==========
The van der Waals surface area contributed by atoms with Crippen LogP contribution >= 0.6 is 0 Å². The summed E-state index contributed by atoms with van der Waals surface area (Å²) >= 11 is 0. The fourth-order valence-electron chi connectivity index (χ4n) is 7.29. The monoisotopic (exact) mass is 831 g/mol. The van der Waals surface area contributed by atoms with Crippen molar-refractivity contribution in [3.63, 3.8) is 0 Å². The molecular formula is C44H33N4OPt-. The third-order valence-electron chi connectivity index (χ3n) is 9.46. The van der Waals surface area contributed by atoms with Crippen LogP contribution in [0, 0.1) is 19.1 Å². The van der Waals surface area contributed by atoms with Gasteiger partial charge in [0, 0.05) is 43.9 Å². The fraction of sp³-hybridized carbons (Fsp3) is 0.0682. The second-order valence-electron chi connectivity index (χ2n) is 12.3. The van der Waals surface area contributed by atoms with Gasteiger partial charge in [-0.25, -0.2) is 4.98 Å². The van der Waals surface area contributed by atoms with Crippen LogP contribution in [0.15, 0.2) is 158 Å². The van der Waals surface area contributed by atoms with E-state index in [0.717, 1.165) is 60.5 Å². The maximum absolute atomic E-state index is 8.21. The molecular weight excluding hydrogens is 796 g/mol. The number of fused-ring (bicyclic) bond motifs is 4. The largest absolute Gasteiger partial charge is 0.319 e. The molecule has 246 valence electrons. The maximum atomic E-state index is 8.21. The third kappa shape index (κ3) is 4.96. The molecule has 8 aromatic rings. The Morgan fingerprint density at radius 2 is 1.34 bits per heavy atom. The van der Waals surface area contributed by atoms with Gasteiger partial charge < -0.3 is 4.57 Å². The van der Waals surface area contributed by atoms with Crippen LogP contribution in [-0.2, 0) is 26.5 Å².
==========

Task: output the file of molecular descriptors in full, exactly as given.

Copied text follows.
The van der Waals surface area contributed by atoms with Crippen LogP contribution >= 0.6 is 0 Å². The summed E-state index contributed by atoms with van der Waals surface area (Å²) >= 11 is 0. The fourth-order valence-electron chi connectivity index (χ4n) is 7.29. The monoisotopic (exact) mass is 831 g/mol. The van der Waals surface area contributed by atoms with Crippen molar-refractivity contribution in [3.63, 3.8) is 0 Å². The molecular formula is C44H33N4OPt-. The third-order valence-electron chi connectivity index (χ3n) is 9.46. The van der Waals surface area contributed by atoms with Crippen LogP contribution in [0, 0.1) is 19.1 Å². The van der Waals surface area contributed by atoms with Gasteiger partial charge in [0, 0.05) is 43.9 Å². The fraction of sp³-hybridized carbons (Fsp3) is 0.0682. The second-order valence-electron chi connectivity index (χ2n) is 12.3. The van der Waals surface area contributed by atoms with Gasteiger partial charge in [-0.25, -0.2) is 4.98 Å². The van der Waals surface area contributed by atoms with Crippen LogP contribution in [0.15, 0.2) is 158 Å². The van der Waals surface area contributed by atoms with E-state index in [0.717, 1.165) is 60.5 Å². The maximum absolute atomic E-state index is 8.21. The molecular weight excluding hydrogens is 796 g/mol. The number of fused-ring (bicyclic) bond motifs is 4. The largest absolute Gasteiger partial charge is 0.319 e. The molecule has 246 valence electrons. The maximum atomic E-state index is 8.21. The third kappa shape index (κ3) is 4.96. The molecule has 8 aromatic rings. The Morgan fingerprint density at radius 2 is 1.34 bits per heavy atom. The van der Waals surface area contributed by atoms with Gasteiger partial charge < -0.3 is 4.57 Å². The van der Waals surface area contributed by atoms with Crippen LogP contribution in [-0.2, 0) is 26.5 Å².